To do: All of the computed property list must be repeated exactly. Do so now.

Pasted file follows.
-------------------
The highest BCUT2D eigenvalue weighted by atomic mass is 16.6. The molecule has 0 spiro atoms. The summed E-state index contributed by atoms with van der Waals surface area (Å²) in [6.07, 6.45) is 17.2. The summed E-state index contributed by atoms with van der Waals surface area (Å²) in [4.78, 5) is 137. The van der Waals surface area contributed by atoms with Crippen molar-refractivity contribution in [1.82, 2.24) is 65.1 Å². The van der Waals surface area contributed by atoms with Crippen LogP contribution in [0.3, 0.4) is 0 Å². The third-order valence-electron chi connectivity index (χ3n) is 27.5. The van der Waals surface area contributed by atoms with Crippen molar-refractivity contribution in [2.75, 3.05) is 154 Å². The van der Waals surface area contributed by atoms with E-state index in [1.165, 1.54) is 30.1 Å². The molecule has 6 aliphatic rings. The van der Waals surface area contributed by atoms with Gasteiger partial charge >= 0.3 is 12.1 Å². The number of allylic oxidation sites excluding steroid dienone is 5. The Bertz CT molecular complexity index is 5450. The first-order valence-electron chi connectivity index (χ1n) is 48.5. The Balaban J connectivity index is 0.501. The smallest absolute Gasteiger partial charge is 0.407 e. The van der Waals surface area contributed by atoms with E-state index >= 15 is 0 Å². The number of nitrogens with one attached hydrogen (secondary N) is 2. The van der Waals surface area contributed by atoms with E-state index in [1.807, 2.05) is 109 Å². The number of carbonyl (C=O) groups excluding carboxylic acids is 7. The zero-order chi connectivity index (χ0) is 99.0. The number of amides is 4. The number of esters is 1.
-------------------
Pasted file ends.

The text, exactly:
The highest BCUT2D eigenvalue weighted by atomic mass is 16.6. The molecule has 0 spiro atoms. The summed E-state index contributed by atoms with van der Waals surface area (Å²) in [6.07, 6.45) is 17.2. The summed E-state index contributed by atoms with van der Waals surface area (Å²) in [4.78, 5) is 137. The van der Waals surface area contributed by atoms with Crippen molar-refractivity contribution in [1.82, 2.24) is 65.1 Å². The van der Waals surface area contributed by atoms with Crippen LogP contribution in [0.3, 0.4) is 0 Å². The third-order valence-electron chi connectivity index (χ3n) is 27.5. The van der Waals surface area contributed by atoms with Crippen molar-refractivity contribution in [2.75, 3.05) is 154 Å². The van der Waals surface area contributed by atoms with E-state index in [1.165, 1.54) is 30.1 Å². The molecule has 6 aliphatic rings. The van der Waals surface area contributed by atoms with Gasteiger partial charge >= 0.3 is 12.1 Å². The number of allylic oxidation sites excluding steroid dienone is 5. The Bertz CT molecular complexity index is 5450. The first-order valence-electron chi connectivity index (χ1n) is 48.5. The Balaban J connectivity index is 0.501. The smallest absolute Gasteiger partial charge is 0.407 e. The van der Waals surface area contributed by atoms with E-state index >= 15 is 0 Å². The number of nitrogens with one attached hydrogen (secondary N) is 2. The van der Waals surface area contributed by atoms with E-state index in [1.807, 2.05) is 109 Å². The number of carbonyl (C=O) groups excluding carboxylic acids is 7. The zero-order chi connectivity index (χ0) is 99.0. The number of amides is 4. The number of esters is 1.